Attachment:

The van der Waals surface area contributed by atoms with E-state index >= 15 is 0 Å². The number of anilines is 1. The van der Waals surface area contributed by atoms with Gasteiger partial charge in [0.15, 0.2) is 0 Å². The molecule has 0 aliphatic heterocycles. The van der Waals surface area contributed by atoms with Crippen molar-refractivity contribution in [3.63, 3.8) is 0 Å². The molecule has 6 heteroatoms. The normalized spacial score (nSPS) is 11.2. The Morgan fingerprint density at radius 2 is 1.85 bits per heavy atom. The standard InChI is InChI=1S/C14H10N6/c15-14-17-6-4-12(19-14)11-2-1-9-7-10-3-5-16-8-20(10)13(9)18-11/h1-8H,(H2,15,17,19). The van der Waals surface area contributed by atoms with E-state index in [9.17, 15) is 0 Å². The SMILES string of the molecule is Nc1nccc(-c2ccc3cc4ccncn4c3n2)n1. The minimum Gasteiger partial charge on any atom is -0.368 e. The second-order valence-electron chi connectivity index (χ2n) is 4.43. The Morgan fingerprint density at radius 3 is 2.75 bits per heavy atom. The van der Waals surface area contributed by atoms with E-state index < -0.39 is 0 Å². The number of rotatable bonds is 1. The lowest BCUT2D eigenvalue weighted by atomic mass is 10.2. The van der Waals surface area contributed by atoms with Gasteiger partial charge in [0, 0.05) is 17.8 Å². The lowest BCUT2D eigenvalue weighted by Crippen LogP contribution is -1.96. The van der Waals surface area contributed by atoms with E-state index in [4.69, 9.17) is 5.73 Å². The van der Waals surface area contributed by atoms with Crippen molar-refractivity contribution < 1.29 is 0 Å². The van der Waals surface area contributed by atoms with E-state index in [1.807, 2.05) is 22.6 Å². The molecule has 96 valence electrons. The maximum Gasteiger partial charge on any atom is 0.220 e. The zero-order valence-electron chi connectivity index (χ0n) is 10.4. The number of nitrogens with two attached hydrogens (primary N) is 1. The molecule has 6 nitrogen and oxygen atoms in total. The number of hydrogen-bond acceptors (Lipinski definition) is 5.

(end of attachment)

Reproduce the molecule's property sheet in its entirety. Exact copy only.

The van der Waals surface area contributed by atoms with E-state index >= 15 is 0 Å². The number of anilines is 1. The van der Waals surface area contributed by atoms with Gasteiger partial charge in [0.15, 0.2) is 0 Å². The molecule has 0 aliphatic heterocycles. The van der Waals surface area contributed by atoms with Crippen molar-refractivity contribution in [3.63, 3.8) is 0 Å². The molecule has 6 heteroatoms. The normalized spacial score (nSPS) is 11.2. The Morgan fingerprint density at radius 2 is 1.85 bits per heavy atom. The standard InChI is InChI=1S/C14H10N6/c15-14-17-6-4-12(19-14)11-2-1-9-7-10-3-5-16-8-20(10)13(9)18-11/h1-8H,(H2,15,17,19). The van der Waals surface area contributed by atoms with E-state index in [9.17, 15) is 0 Å². The SMILES string of the molecule is Nc1nccc(-c2ccc3cc4ccncn4c3n2)n1. The minimum Gasteiger partial charge on any atom is -0.368 e. The second-order valence-electron chi connectivity index (χ2n) is 4.43. The Morgan fingerprint density at radius 3 is 2.75 bits per heavy atom. The van der Waals surface area contributed by atoms with E-state index < -0.39 is 0 Å². The number of rotatable bonds is 1. The lowest BCUT2D eigenvalue weighted by atomic mass is 10.2. The van der Waals surface area contributed by atoms with Gasteiger partial charge in [0, 0.05) is 17.8 Å². The lowest BCUT2D eigenvalue weighted by Crippen LogP contribution is -1.96. The van der Waals surface area contributed by atoms with E-state index in [4.69, 9.17) is 5.73 Å². The van der Waals surface area contributed by atoms with Crippen molar-refractivity contribution < 1.29 is 0 Å². The van der Waals surface area contributed by atoms with E-state index in [1.807, 2.05) is 22.6 Å². The molecule has 96 valence electrons. The maximum Gasteiger partial charge on any atom is 0.220 e. The zero-order valence-electron chi connectivity index (χ0n) is 10.4. The number of nitrogens with two attached hydrogens (primary N) is 1. The molecule has 6 nitrogen and oxygen atoms in total. The number of hydrogen-bond acceptors (Lipinski definition) is 5.